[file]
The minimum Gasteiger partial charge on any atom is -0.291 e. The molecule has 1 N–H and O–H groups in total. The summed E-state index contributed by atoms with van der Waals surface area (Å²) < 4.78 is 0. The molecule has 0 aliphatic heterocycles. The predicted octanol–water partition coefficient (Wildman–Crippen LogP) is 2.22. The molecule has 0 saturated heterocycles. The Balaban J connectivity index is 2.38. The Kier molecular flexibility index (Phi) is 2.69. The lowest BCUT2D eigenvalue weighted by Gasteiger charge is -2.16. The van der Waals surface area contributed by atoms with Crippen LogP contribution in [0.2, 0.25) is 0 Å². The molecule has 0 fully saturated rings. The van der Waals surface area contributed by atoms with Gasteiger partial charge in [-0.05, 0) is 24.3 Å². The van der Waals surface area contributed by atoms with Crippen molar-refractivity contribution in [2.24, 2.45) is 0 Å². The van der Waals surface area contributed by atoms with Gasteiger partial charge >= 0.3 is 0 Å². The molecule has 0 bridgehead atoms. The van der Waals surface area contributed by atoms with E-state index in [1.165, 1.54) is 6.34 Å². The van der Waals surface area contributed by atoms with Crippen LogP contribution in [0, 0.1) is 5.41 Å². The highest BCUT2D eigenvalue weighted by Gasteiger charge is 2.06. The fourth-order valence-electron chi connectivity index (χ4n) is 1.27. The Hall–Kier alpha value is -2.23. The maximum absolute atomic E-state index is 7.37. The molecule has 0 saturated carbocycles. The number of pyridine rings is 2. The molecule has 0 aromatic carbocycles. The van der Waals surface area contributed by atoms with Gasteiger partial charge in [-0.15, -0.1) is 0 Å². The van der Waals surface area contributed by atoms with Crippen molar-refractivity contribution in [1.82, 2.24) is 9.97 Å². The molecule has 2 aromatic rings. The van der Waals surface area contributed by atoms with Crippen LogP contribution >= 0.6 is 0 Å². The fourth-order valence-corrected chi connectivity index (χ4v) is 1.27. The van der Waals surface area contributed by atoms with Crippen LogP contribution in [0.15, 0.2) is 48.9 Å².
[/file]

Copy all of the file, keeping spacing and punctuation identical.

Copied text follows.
The minimum Gasteiger partial charge on any atom is -0.291 e. The molecule has 1 N–H and O–H groups in total. The summed E-state index contributed by atoms with van der Waals surface area (Å²) < 4.78 is 0. The molecule has 0 aliphatic heterocycles. The predicted octanol–water partition coefficient (Wildman–Crippen LogP) is 2.22. The molecule has 0 saturated heterocycles. The Balaban J connectivity index is 2.38. The Kier molecular flexibility index (Phi) is 2.69. The lowest BCUT2D eigenvalue weighted by Gasteiger charge is -2.16. The van der Waals surface area contributed by atoms with Crippen LogP contribution in [0.2, 0.25) is 0 Å². The molecule has 0 fully saturated rings. The van der Waals surface area contributed by atoms with Gasteiger partial charge in [-0.05, 0) is 24.3 Å². The van der Waals surface area contributed by atoms with Crippen molar-refractivity contribution in [2.24, 2.45) is 0 Å². The van der Waals surface area contributed by atoms with Gasteiger partial charge >= 0.3 is 0 Å². The molecule has 0 bridgehead atoms. The van der Waals surface area contributed by atoms with E-state index in [1.165, 1.54) is 6.34 Å². The van der Waals surface area contributed by atoms with Crippen LogP contribution in [0, 0.1) is 5.41 Å². The highest BCUT2D eigenvalue weighted by Gasteiger charge is 2.06. The fourth-order valence-electron chi connectivity index (χ4n) is 1.27. The Hall–Kier alpha value is -2.23. The maximum absolute atomic E-state index is 7.37. The molecule has 0 saturated carbocycles. The number of pyridine rings is 2. The molecule has 0 aromatic carbocycles. The van der Waals surface area contributed by atoms with Gasteiger partial charge in [-0.15, -0.1) is 0 Å². The van der Waals surface area contributed by atoms with Crippen molar-refractivity contribution in [1.82, 2.24) is 9.97 Å². The molecule has 2 aromatic rings. The van der Waals surface area contributed by atoms with Crippen LogP contribution >= 0.6 is 0 Å². The fourth-order valence-corrected chi connectivity index (χ4v) is 1.27. The van der Waals surface area contributed by atoms with Crippen LogP contribution in [0.15, 0.2) is 48.9 Å².